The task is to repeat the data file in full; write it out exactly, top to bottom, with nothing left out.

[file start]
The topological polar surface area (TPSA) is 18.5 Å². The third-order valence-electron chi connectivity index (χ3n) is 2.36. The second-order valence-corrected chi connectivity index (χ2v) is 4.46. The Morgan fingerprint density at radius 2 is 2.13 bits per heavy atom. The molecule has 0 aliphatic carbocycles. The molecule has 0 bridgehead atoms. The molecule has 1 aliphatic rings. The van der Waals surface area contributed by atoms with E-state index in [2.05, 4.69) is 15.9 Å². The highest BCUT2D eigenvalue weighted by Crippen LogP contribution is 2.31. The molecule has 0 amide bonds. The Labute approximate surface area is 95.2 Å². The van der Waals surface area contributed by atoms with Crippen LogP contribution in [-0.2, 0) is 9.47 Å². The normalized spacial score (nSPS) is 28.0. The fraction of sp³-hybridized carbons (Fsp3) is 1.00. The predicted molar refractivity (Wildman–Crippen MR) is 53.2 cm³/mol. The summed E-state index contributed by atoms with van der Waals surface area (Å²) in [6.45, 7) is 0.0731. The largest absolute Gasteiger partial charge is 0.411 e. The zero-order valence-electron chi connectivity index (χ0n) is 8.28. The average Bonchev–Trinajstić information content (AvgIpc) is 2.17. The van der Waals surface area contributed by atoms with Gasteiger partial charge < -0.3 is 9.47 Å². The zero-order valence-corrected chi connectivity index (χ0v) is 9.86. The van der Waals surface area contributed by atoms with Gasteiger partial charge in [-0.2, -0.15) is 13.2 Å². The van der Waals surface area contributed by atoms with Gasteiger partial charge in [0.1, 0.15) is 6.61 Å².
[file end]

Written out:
The topological polar surface area (TPSA) is 18.5 Å². The third-order valence-electron chi connectivity index (χ3n) is 2.36. The second-order valence-corrected chi connectivity index (χ2v) is 4.46. The Morgan fingerprint density at radius 2 is 2.13 bits per heavy atom. The molecule has 0 aliphatic carbocycles. The molecule has 0 bridgehead atoms. The molecule has 1 aliphatic rings. The van der Waals surface area contributed by atoms with E-state index in [2.05, 4.69) is 15.9 Å². The highest BCUT2D eigenvalue weighted by Crippen LogP contribution is 2.31. The molecule has 0 amide bonds. The Labute approximate surface area is 95.2 Å². The van der Waals surface area contributed by atoms with Crippen LogP contribution in [-0.2, 0) is 9.47 Å². The normalized spacial score (nSPS) is 28.0. The fraction of sp³-hybridized carbons (Fsp3) is 1.00. The predicted molar refractivity (Wildman–Crippen MR) is 53.2 cm³/mol. The summed E-state index contributed by atoms with van der Waals surface area (Å²) in [6.45, 7) is 0.0731. The largest absolute Gasteiger partial charge is 0.411 e. The zero-order valence-electron chi connectivity index (χ0n) is 8.28. The average Bonchev–Trinajstić information content (AvgIpc) is 2.17. The van der Waals surface area contributed by atoms with Gasteiger partial charge < -0.3 is 9.47 Å². The zero-order valence-corrected chi connectivity index (χ0v) is 9.86. The van der Waals surface area contributed by atoms with Gasteiger partial charge in [-0.2, -0.15) is 13.2 Å². The van der Waals surface area contributed by atoms with Gasteiger partial charge in [0.1, 0.15) is 6.61 Å².